Article originally appeared in Fauquier Now
March 27, 2019
Eighth-graders interview senior citizens about life
By Cassandra Brown
Patiently listening and asking questions, Taylor Middle School eighth-graders went back in time Tuesday, interviewing senior citizens at the Poet’s Walk assisted living facility in Warrenton.
About 30 students asked residents questions about accomplishments, work, advice and the history they have observed.
Using the Library of Congress “Story Corps” application on cell phones, students recorded interviews with a former teacher, an airline stewardess, a woman who had survived the Holocaust and others.
Ann Johnson, 82, recalled life growing up in Charles Town, W.Va., and riding her bike to the grocery store.
“A loaf of bread cost less than a dollar,” said Ms. Johnson, who later became a flight attendant.
Margaret “Mickey” Griggs, 89, told students, “Enjoy school, study, and it will be something you enjoy all your life.”
English teacher Cathleen Beachboard and her students organized the project after reading “The Diary of Anne Frank” in class.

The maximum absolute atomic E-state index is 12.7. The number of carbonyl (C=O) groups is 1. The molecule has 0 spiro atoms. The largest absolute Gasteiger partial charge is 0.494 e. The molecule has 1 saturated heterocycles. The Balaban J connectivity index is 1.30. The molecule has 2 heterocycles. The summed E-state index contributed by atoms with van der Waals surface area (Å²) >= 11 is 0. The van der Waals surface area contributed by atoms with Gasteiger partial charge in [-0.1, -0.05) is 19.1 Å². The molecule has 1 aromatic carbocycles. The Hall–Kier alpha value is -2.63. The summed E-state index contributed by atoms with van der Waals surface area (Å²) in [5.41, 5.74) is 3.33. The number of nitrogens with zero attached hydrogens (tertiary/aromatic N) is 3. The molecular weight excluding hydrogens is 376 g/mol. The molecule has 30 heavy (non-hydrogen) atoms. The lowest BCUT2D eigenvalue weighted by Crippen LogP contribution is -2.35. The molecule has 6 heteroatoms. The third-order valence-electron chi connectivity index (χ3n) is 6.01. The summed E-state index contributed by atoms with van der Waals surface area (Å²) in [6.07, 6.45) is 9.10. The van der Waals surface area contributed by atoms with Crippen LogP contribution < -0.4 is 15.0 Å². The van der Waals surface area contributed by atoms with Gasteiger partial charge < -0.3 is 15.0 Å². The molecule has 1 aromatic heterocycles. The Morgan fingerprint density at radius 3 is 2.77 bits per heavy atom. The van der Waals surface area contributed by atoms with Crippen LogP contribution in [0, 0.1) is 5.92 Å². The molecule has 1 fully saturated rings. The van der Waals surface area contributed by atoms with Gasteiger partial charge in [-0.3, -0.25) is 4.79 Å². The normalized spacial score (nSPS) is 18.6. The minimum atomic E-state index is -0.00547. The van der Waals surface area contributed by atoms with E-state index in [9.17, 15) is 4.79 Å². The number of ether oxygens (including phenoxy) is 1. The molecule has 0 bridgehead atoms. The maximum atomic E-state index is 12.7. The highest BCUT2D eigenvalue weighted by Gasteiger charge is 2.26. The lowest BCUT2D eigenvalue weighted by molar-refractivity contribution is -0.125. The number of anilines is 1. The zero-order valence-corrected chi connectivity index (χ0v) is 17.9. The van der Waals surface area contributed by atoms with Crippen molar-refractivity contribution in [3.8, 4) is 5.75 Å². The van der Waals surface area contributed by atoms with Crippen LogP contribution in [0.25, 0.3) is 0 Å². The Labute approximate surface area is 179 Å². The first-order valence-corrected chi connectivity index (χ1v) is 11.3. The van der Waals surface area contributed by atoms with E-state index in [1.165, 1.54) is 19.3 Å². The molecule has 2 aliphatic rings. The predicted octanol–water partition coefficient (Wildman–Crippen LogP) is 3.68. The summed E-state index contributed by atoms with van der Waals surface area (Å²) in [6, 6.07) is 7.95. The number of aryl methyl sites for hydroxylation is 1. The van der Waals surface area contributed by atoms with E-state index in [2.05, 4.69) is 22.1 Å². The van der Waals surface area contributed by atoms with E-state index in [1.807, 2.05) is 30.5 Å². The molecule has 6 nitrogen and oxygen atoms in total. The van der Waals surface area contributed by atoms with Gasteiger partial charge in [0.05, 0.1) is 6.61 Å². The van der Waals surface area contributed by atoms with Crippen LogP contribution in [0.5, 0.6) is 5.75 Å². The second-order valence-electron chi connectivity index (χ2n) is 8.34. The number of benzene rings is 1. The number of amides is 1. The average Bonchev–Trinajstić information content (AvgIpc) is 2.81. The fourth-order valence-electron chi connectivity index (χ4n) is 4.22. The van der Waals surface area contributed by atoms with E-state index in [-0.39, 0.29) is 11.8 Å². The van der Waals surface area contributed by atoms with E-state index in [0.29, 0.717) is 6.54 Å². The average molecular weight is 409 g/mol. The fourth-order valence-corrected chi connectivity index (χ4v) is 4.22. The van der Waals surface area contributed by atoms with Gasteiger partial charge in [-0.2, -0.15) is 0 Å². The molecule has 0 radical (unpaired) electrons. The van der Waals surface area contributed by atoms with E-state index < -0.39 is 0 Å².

Several students had volunteered at Poet’s Walk, which houses people with Alzheimer’s disease and other forms of dementia, and wanted to document residents’ lives through interviews.
Students asked, “Who’s going to remember these people?” Ms. Beachboard recalled. “When they saw how powerful Anne Frank’s story was, they said, ‘These people have powerful stories too’.”
Through the activity, students — mostly 13 and 14 years old — have heard history come to life.
“We learn best from each other,” Ms. Beachboard said. “When we have human-to-human interaction, that’s where the real magic happens. Not just from reading something from a third-hand account in a textbook.
“It’s important to learn from our elders.”
Students plan to give recordings of their interviews to family members at a party in May.